Do you get butterflies when you cross a border like I do?
Now that I've been on the road for five months, you would think that I
would be stress free. That I would not have a care in the world as I
wander from land to land, but I do. Thanks to a long and painful crossing
of the Belarussian border, which a week later caused an even longer and
more painful non-crossing of the Russian border, I have what I like to
Each and every time I traverse an international boundary, I get massive butterflies and I start worrying that any second I'll be yanked off the train and be forced to relive the Russian border experience.
In 1996, my friend Erika and I were traveling from Berlin to Helsinki, via the Baltics and a dip into Russia. Unfortunately, our train from Warsaw to Vilnius also dipped into Belarussia and the border guards were not happy to find us without visas to their still-Soviet land. A lot of yelling, bitching, and finally crying, later, we were allowed to continue on our journey after one third of our precious Russian visas was torn off kept by those Belarussian thugs.
Both E and I knew that this would mean trouble at the Russian border, but we were confident that once we told our story, they would understand and let us through. Yeah, right! Four in the morning found us standing outside our train at some little hell-hole of a station, with our passports in the hands of the chain-smoking border guard chief and my sanity in the hands of 'Deep Purple' Serge.
No, he didn't get that nickname from the color of the bruises he left, he'll always be 'deep Purple' to me cuz he seemed to have learned his few English phrases from the radio. His favorite, which he repeated any time he was stumped for a word, was 'And here's Deep Purple, from Manchester, England,' done in a perfect radio announcer tone.
Over the course of the next several hours (or was it an eternity?) I learned quite a bit from Serge. First, he had an amazing gift for bullying beer money off the sleeping locals waiting for the morning train and then opening the beers with the few teeth he had left. I was getting close to hating this guy for keeping me awake while E peacefully slept in the station, when he told me his story.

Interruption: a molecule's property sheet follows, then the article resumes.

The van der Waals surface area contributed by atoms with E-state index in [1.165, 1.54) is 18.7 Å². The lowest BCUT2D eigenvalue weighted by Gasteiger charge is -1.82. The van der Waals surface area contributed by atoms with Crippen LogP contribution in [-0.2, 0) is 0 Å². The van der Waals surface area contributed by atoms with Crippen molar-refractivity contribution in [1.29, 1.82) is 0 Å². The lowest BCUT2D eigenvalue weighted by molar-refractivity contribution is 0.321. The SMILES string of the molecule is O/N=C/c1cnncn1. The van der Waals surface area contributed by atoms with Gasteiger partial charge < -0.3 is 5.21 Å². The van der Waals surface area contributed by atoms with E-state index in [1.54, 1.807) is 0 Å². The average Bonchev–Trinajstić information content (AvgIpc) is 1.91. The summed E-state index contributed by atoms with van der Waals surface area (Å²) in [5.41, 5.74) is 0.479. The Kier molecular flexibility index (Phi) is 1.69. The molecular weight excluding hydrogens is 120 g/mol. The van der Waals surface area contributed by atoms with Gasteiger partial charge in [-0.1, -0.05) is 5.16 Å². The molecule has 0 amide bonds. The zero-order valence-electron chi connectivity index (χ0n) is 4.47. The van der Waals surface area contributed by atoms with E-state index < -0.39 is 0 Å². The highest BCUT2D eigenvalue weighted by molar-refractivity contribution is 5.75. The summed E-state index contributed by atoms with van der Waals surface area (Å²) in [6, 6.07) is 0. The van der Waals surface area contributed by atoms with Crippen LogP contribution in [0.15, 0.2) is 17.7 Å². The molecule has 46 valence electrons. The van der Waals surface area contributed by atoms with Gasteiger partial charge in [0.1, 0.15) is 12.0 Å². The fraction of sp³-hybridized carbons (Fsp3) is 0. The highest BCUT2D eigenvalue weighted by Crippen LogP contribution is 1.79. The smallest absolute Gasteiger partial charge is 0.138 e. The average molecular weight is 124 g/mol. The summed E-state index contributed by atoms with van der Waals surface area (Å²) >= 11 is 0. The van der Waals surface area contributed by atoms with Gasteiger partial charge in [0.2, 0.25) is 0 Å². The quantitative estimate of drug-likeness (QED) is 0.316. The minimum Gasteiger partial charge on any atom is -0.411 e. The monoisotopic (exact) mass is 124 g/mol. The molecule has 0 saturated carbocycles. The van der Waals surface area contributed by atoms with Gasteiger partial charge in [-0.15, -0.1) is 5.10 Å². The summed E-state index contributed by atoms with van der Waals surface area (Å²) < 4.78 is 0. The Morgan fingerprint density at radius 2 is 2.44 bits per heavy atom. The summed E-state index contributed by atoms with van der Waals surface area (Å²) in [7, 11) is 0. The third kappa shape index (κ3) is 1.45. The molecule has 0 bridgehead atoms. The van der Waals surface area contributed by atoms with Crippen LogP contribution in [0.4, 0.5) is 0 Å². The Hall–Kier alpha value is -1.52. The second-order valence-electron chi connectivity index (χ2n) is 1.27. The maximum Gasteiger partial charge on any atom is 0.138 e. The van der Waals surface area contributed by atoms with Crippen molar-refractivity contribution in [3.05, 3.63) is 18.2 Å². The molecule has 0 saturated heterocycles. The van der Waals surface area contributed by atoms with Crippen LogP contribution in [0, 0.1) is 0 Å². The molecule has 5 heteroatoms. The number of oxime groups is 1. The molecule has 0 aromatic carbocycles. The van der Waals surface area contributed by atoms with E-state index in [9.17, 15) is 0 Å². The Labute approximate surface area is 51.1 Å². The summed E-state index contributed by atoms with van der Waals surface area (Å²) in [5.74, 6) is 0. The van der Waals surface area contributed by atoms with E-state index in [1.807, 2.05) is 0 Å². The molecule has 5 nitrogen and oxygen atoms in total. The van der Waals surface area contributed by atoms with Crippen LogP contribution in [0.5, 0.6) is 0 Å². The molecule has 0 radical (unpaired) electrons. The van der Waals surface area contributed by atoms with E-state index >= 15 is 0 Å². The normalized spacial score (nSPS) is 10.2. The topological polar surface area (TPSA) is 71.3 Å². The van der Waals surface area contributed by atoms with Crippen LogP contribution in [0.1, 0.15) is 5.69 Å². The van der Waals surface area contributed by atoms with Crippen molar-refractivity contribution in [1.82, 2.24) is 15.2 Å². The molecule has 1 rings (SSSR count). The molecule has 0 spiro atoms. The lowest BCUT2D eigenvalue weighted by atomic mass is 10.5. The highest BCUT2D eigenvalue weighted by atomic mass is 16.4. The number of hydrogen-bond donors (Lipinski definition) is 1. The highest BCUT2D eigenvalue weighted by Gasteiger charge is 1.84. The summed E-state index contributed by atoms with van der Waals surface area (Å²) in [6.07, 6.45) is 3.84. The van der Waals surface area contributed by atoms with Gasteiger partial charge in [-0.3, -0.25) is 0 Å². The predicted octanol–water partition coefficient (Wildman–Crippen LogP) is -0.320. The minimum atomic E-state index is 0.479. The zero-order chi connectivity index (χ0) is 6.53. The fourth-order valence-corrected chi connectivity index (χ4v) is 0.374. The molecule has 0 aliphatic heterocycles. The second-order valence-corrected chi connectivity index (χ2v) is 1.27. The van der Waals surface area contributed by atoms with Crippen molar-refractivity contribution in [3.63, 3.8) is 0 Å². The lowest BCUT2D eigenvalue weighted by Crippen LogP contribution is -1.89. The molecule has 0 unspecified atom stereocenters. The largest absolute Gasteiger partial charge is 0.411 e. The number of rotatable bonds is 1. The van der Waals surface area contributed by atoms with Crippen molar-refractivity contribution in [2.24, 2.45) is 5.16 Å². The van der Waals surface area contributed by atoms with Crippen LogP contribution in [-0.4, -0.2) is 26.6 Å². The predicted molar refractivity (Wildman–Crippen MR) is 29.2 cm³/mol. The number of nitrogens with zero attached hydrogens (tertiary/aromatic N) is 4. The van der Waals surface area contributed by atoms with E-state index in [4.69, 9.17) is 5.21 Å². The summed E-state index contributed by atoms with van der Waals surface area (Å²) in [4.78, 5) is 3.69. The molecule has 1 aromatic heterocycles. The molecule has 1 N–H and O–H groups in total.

When he was eight, his Mom and Dad somehow went west, and as a condition of the trip, they had to leave little Serge behind as insurance they would come back. While in the West, they defected, abandoning little Serge in what was then the USSR. Now they live in Canada, with a new life and young son, and poor Serge was here at some dive border crossing escaping the pain in the bottom of a beer bottle.
All my compassion for Serge died in the morning however, when I gave him $20 to change into rubles so E and I could buy a ticket back to Riga, Latvia. After he was gone way to long, I flipped on his supervisor who found a passed out Serge with only 50 rubles on him. As our tickets were 100 rubles, I swiftly kicked Serge into consciousness and screamed another 50 rubles from him so we could end this nightmare. With the world's worst dubbing of the Jumping Jack Flash movie blaring at us, E and I slumped in our seats for the long ride back to Riga and the mental scaring that has not left me since.
Why do I write this three-year-old story to you today? Because I have a sick feeling I will be reliving it tomorrow afternoon when I try to cross into China. My passport, after two tears of wear and tear in my pocket and eight years of border stamps, is looking a bit haggard. My photo is delaminating and every border guard in the last year has taken a special interest in its validity.
Crossing into Mongolia, I had to argue with the guard just for him to stamp it. I guess he was afraid of leaving proof that he admitted me. Now with the super-strict Chinese border looming in front of me, I'm preparing for a five hour maneuver to get into China or a long, sad ride back to Ulaan Baatar. Once in China, I've learned my lesson, and I will get a new passport so I can make it across the next border with a smile.
Until then, wish me luck!